7 Facts You Didn't Know About Ryerson's All-New Student Learning Centre

Fun fact: it cost $112 million to build.
7 Facts You Didn't Know About Ryerson's All-New Student Learning Centre

Ryerson's new Student Learning Centre is quite possibly the most exciting thing to dawn upon Ryerson in 2015. It's been open since the end of February, and it's been receiving a lot of love and positive reviews (in contrast to the failure of painting Gould Street, but let's not talk about that).

For some people, the SLC is their go-to study spot, and for others, it's their go-to hang out spot on campus. Unless you took a tour of the SLC, you probably don't know the interesting little details and facts behind it.

We got the inside scoop on the coolest facts about the SLC, and we're going to share them with you.

1. The beanbag chairs are made out of recycled racing boat sails

If you look on the tags of each one, you'll see the name of the boats they came from. Sail cool, right?

2. The building was designed by Snøhetta

Snøhetta is the same firm that designed the Bibliotheca Alexandrina in Egypt and the National September 11 Memorial & Museum Pavilion at the World Trade Center. Pretty top notch stuff, huh?

3. It's eco-friendly

There are three green roof gardens, as well as a rainwater-harvest cistern system, which is expected to save enough water to fill three and a half Olympic-sized pools over the span of a year. How insane is that?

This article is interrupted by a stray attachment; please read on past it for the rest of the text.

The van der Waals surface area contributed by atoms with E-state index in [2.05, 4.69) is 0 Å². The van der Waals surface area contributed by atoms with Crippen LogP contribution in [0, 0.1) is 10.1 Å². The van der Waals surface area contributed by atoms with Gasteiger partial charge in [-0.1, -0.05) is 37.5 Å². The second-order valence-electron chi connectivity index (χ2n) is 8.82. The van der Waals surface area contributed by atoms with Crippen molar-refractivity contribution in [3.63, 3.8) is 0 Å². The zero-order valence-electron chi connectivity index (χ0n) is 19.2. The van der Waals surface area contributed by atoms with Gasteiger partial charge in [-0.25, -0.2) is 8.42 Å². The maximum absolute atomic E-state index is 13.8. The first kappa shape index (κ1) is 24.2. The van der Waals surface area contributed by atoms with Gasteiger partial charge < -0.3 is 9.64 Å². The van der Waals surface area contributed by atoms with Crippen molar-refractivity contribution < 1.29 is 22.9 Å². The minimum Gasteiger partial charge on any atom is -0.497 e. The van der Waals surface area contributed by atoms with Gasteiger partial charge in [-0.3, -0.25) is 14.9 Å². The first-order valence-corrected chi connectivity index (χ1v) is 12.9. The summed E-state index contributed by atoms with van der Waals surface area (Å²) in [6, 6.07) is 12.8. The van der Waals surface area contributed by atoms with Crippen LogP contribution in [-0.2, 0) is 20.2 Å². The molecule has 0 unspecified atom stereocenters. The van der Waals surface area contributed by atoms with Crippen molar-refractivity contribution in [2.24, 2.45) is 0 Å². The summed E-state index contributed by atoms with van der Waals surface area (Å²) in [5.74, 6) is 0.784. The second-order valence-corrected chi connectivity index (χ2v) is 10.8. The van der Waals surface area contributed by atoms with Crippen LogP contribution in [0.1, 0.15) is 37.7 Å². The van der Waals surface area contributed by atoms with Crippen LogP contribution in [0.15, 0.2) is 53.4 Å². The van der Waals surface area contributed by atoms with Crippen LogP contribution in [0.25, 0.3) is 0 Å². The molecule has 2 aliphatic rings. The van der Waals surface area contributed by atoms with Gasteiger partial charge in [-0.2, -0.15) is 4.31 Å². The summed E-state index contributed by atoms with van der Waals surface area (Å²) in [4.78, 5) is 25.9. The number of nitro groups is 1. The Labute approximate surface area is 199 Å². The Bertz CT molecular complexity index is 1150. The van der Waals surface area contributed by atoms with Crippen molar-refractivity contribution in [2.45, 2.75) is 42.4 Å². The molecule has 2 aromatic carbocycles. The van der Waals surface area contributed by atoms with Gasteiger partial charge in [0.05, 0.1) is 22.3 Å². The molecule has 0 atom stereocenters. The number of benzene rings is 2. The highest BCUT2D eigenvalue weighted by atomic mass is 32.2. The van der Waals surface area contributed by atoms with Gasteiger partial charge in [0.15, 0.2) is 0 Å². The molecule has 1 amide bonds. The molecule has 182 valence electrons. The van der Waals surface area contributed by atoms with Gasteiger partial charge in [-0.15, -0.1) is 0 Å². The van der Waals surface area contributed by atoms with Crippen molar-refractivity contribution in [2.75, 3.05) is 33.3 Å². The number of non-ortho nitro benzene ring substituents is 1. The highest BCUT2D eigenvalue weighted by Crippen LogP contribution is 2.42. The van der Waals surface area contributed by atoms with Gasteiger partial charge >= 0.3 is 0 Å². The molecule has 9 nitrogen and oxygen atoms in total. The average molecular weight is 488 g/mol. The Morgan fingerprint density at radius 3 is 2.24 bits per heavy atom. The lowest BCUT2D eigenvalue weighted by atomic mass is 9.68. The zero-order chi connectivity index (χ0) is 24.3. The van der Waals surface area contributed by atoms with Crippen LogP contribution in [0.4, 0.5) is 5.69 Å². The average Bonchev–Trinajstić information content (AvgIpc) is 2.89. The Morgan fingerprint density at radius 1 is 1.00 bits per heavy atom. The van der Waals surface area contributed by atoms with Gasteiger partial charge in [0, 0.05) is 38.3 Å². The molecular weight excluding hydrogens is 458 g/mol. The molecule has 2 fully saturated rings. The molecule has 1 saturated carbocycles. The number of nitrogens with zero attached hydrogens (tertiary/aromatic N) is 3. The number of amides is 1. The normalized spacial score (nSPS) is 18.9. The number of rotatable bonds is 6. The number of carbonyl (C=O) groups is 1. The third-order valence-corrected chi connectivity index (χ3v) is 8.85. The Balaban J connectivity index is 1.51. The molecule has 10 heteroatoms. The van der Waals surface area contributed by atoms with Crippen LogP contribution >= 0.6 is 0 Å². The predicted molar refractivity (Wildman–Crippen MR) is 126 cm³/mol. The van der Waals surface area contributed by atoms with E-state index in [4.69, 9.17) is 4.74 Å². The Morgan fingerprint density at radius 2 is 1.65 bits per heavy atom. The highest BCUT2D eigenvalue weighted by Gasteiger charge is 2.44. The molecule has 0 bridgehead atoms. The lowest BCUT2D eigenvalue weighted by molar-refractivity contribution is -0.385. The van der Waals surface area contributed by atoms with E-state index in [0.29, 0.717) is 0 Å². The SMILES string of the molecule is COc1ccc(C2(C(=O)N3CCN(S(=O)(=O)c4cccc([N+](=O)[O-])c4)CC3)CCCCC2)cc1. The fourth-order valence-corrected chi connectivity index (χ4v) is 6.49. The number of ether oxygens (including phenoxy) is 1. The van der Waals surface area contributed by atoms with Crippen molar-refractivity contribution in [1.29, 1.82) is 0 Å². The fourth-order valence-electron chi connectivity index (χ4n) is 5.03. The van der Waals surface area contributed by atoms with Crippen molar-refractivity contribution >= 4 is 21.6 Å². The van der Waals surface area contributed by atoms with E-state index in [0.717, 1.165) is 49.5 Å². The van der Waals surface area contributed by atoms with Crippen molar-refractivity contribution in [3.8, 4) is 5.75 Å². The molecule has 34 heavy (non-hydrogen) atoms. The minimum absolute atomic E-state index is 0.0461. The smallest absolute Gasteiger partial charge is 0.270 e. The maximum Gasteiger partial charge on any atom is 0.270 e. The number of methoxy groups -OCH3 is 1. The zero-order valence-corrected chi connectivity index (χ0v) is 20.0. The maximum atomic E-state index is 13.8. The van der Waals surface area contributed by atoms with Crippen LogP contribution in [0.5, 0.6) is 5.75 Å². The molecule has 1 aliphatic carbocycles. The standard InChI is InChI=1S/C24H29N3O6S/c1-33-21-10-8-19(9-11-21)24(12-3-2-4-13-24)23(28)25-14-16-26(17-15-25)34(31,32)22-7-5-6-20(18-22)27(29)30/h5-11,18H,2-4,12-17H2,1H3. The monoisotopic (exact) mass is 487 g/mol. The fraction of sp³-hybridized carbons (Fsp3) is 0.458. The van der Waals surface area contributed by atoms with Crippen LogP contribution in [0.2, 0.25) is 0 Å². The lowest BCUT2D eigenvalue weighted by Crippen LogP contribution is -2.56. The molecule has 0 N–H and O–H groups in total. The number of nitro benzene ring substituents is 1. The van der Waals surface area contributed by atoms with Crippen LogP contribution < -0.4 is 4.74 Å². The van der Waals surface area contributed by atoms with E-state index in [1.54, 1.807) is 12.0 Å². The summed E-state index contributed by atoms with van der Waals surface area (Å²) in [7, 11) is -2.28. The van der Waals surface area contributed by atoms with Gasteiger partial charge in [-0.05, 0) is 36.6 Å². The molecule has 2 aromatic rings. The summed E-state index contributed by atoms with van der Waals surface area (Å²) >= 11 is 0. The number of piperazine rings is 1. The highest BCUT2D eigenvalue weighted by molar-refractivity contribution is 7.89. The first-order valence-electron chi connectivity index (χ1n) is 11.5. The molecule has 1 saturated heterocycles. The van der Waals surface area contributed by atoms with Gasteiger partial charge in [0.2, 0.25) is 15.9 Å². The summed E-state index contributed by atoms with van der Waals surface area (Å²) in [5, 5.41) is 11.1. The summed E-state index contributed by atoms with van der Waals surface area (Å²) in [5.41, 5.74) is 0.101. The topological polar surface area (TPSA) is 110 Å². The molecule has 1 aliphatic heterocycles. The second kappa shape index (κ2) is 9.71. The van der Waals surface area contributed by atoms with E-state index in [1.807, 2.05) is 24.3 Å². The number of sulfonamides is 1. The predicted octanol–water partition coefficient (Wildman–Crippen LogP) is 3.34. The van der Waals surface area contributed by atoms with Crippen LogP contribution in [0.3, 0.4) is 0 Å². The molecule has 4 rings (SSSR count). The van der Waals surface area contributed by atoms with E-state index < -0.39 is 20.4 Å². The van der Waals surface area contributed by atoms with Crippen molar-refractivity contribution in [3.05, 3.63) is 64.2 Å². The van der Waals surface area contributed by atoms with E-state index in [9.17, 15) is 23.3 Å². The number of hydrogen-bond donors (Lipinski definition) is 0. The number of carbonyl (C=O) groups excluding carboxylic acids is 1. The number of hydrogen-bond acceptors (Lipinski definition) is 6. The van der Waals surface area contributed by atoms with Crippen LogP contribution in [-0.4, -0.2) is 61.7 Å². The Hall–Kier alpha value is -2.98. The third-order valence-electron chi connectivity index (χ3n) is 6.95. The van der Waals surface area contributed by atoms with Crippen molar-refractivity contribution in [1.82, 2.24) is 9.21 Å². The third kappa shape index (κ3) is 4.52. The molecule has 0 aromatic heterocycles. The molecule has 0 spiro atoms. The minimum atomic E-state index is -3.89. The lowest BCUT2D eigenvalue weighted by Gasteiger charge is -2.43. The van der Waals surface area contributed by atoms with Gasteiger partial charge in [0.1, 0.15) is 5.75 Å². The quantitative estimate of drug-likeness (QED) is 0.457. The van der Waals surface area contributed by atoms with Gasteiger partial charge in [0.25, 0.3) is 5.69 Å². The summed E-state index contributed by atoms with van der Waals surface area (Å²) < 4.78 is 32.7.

4. The blue ceiling tiles in the amphitheatre are finished in an iridescent blue automotive treatment

In other words, they're finished in car paint to make them all shiny and pretty. We know you love it, we've seen all your Instagram photos.

5. The building cost $112 million to make

This number includes a whole bunch of costs including construction, furniture and equipment, architects and engineers, permits, connecting the Student Learning Centre to the Library, and more. A great cost for a great building.

6. The ceiling lights on the Beach floor aren't just there to look pretty

The circular lighting on the 6th floor is a tribute to the sun to keep it with the beach theme. It's also reminiscent of the Sam the Record Man sign from the Sam the Record Man store, which used to be where the SLC is now. The original Sam the Record Man sign is getting its new home at Yonge-Dundas Square.

7. There are actually reasons for the geometric patterns on the glass exterior of the building

You've definitely looked through at least one of the geometric shapes on the windows if you've been in the SLC. They're designed so that every shape you look through, you see the city from a different view. The patterns also create a reflective surface to reduce solar glare and help with overall energy efficiency, to keep the building eco-friendly. They're also a technique to keep birds from flying into the windows.

If you want to learn more, check out the SLC blog.

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